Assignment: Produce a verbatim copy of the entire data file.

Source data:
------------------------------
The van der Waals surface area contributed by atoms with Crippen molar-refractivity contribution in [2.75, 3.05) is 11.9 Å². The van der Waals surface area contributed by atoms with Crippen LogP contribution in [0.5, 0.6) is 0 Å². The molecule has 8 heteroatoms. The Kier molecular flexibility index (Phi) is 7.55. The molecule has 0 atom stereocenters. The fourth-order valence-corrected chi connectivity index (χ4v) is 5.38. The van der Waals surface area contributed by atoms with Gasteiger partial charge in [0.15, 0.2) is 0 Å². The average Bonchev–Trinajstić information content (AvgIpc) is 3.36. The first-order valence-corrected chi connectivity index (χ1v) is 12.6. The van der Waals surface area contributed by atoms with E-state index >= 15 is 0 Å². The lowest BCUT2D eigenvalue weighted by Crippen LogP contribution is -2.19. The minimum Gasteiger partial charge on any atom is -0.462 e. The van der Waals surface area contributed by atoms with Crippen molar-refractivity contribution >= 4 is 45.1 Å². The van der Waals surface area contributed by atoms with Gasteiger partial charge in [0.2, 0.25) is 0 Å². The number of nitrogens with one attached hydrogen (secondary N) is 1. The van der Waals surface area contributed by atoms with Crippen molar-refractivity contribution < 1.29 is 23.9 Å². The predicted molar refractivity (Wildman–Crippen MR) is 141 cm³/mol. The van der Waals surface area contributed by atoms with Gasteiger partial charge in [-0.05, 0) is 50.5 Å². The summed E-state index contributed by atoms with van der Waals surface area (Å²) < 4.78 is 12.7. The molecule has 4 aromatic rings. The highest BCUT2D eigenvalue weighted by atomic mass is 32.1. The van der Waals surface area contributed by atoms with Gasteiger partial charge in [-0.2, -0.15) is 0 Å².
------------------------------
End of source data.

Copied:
The van der Waals surface area contributed by atoms with Crippen molar-refractivity contribution in [2.75, 3.05) is 11.9 Å². The van der Waals surface area contributed by atoms with Crippen LogP contribution in [0.5, 0.6) is 0 Å². The molecule has 8 heteroatoms. The Kier molecular flexibility index (Phi) is 7.55. The molecule has 0 atom stereocenters. The fourth-order valence-corrected chi connectivity index (χ4v) is 5.38. The van der Waals surface area contributed by atoms with Gasteiger partial charge in [0.15, 0.2) is 0 Å². The average Bonchev–Trinajstić information content (AvgIpc) is 3.36. The first-order valence-corrected chi connectivity index (χ1v) is 12.6. The van der Waals surface area contributed by atoms with E-state index >= 15 is 0 Å². The lowest BCUT2D eigenvalue weighted by Crippen LogP contribution is -2.19. The minimum Gasteiger partial charge on any atom is -0.462 e. The van der Waals surface area contributed by atoms with Crippen molar-refractivity contribution >= 4 is 45.1 Å². The van der Waals surface area contributed by atoms with Gasteiger partial charge in [0.2, 0.25) is 0 Å². The number of nitrogens with one attached hydrogen (secondary N) is 1. The van der Waals surface area contributed by atoms with Crippen molar-refractivity contribution < 1.29 is 23.9 Å². The predicted molar refractivity (Wildman–Crippen MR) is 141 cm³/mol. The van der Waals surface area contributed by atoms with Gasteiger partial charge in [-0.05, 0) is 50.5 Å². The summed E-state index contributed by atoms with van der Waals surface area (Å²) < 4.78 is 12.7. The molecule has 4 aromatic rings. The highest BCUT2D eigenvalue weighted by atomic mass is 32.1. The van der Waals surface area contributed by atoms with Gasteiger partial charge in [-0.2, -0.15) is 0 Å².